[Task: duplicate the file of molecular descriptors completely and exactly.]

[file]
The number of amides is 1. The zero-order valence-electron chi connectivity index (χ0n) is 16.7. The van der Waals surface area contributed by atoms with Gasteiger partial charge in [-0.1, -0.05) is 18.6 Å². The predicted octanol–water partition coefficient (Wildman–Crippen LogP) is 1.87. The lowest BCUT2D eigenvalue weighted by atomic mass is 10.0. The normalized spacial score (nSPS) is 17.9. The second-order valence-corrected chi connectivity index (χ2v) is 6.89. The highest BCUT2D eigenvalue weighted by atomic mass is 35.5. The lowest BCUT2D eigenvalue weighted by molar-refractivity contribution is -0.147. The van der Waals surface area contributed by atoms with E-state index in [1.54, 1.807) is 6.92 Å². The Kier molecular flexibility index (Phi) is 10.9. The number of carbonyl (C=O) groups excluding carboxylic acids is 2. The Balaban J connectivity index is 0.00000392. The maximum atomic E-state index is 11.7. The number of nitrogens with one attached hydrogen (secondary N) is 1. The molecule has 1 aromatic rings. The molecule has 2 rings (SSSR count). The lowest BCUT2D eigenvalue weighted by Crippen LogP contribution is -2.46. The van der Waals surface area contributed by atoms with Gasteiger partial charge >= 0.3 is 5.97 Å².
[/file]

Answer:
The number of amides is 1. The zero-order valence-electron chi connectivity index (χ0n) is 16.7. The van der Waals surface area contributed by atoms with Gasteiger partial charge in [-0.1, -0.05) is 18.6 Å². The predicted octanol–water partition coefficient (Wildman–Crippen LogP) is 1.87. The lowest BCUT2D eigenvalue weighted by atomic mass is 10.0. The normalized spacial score (nSPS) is 17.9. The second-order valence-corrected chi connectivity index (χ2v) is 6.89. The highest BCUT2D eigenvalue weighted by atomic mass is 35.5. The lowest BCUT2D eigenvalue weighted by molar-refractivity contribution is -0.147. The van der Waals surface area contributed by atoms with E-state index in [1.54, 1.807) is 6.92 Å². The Kier molecular flexibility index (Phi) is 10.9. The number of carbonyl (C=O) groups excluding carboxylic acids is 2. The Balaban J connectivity index is 0.00000392. The maximum atomic E-state index is 11.7. The number of nitrogens with one attached hydrogen (secondary N) is 1. The molecule has 1 aromatic rings. The molecule has 2 rings (SSSR count). The lowest BCUT2D eigenvalue weighted by Crippen LogP contribution is -2.46. The van der Waals surface area contributed by atoms with Gasteiger partial charge >= 0.3 is 5.97 Å².